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‘Hunters, anglers lost an ally by opposing my confirmation’

I recently resigned from the Colorado Parks and Wildlife commission in the face of opposition from hunting, outfitting and livestock producer groups. The opposition to my confirmation provides an interesting look at the past and the future of wildlife management and hunting in Colorado.

The commission oversees policy for our state parks and wildlife agency, and creates regulations to manage wildlife and lands. It was clear that the state Senate would not confirm my appointment by Gov. Jared Polis because of the interest groups opposing me. I concluded that pushing to the vote would do more harm than good to CPW.

I’ve been a hunter and angler all my life, and a career wildlife biologist; I served the Division of Wildlife for nearly 24 years. Aldo Leopold, the father of wildlife management, is one of my heroes. He was ahead of his time in understanding the ecological basis of wildlife management. Leopold was a lifelong hunter, and his views on wildlife management evolved, leading to his appreciation of all wildlife species, not just those we hunt or fish for. I share his views.

Unfortunately, some in the hunting community do not share Leopold’s views. They see little or no value in threatened and endangered species or nongame animals, and believe wildlife agencies should focus all their resources on the game species that they hunt. They see hunters like me, who embrace hunting and broader values of wildlife, as insufficiently supportive of our hunting and angling heritage.

The restoration of wolves to Colorado, which I support, is another issue. Some hunters, outfitters and ranchers are adamantly opposed to wolf restoration and, thus, they opposed my appointment. That was a mistake, and here’s why.

Colorado values about wildlife are changing dramatically, and opposition to CPW candidates who have a more inclusive view of public wildlife resources is shortsighted and self-defeating. We all know that because of urbanization, demographic and economic factors, hunter numbers have been declining and will continue to decline. In fact, less than 6.3% of Coloradans are hunters.

As a result, the influence of the hunting community is diminishing. That’s a reality, which I urge hunters and outfitters to understand, and work constructively to maintain public support for our hunting traditions.

Since my appointment by the governor in July 2023, some of my opponents have wrongly suggested that I supported an alternative wolf management plan proposed by WildEarth Guardians, when I served on CPW’s Wolf Stakeholder Advisory Group. Those members were appointed by CPW to provide recommendations for the wolf management plan to implement wolf restoration as required by the passage of Proposition 114 in November 2020. The SAG was composed of hunters, outfitters, wolf advocates, livestock producers and others, and met over 18 months to create a consensus report to the agency.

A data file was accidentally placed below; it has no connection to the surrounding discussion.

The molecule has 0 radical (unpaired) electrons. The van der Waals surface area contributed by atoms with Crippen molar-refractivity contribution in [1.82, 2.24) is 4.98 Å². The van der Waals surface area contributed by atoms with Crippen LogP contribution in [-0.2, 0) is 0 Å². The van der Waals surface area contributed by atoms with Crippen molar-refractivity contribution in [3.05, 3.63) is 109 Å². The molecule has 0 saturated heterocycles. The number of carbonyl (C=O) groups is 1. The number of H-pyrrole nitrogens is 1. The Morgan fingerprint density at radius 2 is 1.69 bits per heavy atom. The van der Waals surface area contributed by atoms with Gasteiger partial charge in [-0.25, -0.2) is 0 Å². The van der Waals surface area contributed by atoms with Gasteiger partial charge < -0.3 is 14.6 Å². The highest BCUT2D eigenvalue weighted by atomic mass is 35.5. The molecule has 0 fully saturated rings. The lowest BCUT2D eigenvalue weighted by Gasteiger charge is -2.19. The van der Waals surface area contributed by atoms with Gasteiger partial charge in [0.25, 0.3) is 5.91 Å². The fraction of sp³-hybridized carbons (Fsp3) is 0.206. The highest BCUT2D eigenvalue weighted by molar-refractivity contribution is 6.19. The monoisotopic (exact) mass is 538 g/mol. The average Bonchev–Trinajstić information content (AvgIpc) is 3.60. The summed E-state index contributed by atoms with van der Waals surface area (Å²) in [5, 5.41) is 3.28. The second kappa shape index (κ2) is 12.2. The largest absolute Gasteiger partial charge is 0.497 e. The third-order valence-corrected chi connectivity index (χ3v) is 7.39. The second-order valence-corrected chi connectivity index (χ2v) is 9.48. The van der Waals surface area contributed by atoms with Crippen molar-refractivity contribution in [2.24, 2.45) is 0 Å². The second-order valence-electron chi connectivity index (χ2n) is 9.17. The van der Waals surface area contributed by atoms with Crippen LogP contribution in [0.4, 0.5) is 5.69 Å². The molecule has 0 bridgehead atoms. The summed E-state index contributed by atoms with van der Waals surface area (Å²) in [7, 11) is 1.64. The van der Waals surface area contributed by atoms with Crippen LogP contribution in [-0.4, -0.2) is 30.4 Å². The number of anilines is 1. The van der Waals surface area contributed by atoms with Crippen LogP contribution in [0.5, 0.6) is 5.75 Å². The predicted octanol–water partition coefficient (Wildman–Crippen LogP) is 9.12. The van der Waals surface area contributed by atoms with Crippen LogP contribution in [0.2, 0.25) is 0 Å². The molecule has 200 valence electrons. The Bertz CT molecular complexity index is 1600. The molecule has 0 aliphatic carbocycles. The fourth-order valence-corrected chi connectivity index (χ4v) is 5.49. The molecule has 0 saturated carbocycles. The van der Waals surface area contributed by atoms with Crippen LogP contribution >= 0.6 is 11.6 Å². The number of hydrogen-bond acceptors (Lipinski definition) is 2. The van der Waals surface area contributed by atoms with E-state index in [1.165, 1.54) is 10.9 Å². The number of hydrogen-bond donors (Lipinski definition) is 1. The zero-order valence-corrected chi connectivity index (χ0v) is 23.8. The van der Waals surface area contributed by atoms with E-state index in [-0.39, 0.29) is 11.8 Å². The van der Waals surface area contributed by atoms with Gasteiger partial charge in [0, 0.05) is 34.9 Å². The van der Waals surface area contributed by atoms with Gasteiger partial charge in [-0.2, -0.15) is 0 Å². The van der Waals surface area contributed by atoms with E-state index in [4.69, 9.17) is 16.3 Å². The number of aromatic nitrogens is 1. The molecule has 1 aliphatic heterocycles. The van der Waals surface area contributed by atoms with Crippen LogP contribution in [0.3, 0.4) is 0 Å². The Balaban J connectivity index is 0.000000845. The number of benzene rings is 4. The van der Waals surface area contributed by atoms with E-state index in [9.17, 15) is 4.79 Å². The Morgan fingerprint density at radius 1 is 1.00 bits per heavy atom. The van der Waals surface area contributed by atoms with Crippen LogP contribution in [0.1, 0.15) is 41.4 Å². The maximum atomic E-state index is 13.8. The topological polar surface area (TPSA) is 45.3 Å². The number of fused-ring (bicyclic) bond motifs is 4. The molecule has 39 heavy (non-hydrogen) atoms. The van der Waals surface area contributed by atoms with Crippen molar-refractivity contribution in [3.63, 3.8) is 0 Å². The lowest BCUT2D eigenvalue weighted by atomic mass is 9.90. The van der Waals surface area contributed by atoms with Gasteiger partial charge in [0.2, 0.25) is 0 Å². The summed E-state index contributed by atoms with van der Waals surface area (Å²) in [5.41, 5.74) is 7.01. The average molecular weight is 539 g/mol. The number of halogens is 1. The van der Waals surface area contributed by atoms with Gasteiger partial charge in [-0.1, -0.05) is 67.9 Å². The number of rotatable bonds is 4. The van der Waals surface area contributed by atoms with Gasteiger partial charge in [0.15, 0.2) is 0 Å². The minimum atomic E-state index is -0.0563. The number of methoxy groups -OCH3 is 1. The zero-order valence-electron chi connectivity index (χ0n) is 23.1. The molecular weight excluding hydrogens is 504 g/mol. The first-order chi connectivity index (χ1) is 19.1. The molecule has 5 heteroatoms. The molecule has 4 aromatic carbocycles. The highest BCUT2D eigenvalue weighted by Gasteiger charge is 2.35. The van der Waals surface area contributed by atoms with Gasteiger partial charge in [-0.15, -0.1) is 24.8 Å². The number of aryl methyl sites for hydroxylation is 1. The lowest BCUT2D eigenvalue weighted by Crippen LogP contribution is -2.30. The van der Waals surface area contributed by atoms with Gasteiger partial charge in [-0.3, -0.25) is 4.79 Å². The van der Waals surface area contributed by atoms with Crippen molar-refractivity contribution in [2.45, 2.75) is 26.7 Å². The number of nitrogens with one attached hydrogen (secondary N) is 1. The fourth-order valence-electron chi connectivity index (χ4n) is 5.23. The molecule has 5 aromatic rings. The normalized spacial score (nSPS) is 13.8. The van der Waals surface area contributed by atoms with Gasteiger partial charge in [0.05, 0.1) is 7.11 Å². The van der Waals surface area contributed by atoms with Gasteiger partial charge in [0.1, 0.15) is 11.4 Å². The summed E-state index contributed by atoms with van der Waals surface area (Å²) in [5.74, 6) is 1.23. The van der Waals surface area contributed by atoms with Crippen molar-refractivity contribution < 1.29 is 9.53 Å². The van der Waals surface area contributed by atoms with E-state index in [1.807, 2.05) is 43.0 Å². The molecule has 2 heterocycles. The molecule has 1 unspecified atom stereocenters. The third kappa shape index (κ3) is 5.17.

Several SAG members opposed my confirmation, claiming I supported the alternative plan. I never supported the WildEarth Guardian plan as it undermined the CPW planning process.

In my Senate Agriculture and Natural Resource Committee confirmation hearing, I was treated rudely and disrespectfully. CPW commissioners are volunteers who contribute thousands of hours to manage and improve the state’s wildlife, state parks and outdoor recreation opportunities. Thus, the behavior of some senators was particularly outrageous.

Wildlife management requires hunting and angling as management tools, and for the recreational benefits they provide. Hunting will continue in Colorado as will attempts to restrict it. The commission must recognize those trends and rise to meet them; the hunting community should react constructively. Many hunters were so blinded by disinformation, they didn’t recognize they were attacking one of their strongest advocates.

It’s also unfortunate as it creates a negative image of hunters in the minds of the public.

Hunters and anglers have lost an ally on the commission by opposing my confirmation. Without champions who can bridge the gap between hunting interests and the changing attitudes toward wildlife in Colorado, hunters will become increasingly marginalized.

On a final note, some hunting and outfitting organizations opposed my appointment because of my advocacy for wolf restoration. Based on that standard, those hunters and outfitters would oppose the appointment of Aldo Leopold himself to our CPW commission.

We should give that some very hard thought.

Gary Skiba lives in Durango and was appointed to the Colorado Parks and Wildlife commission in July, and resigned March 7.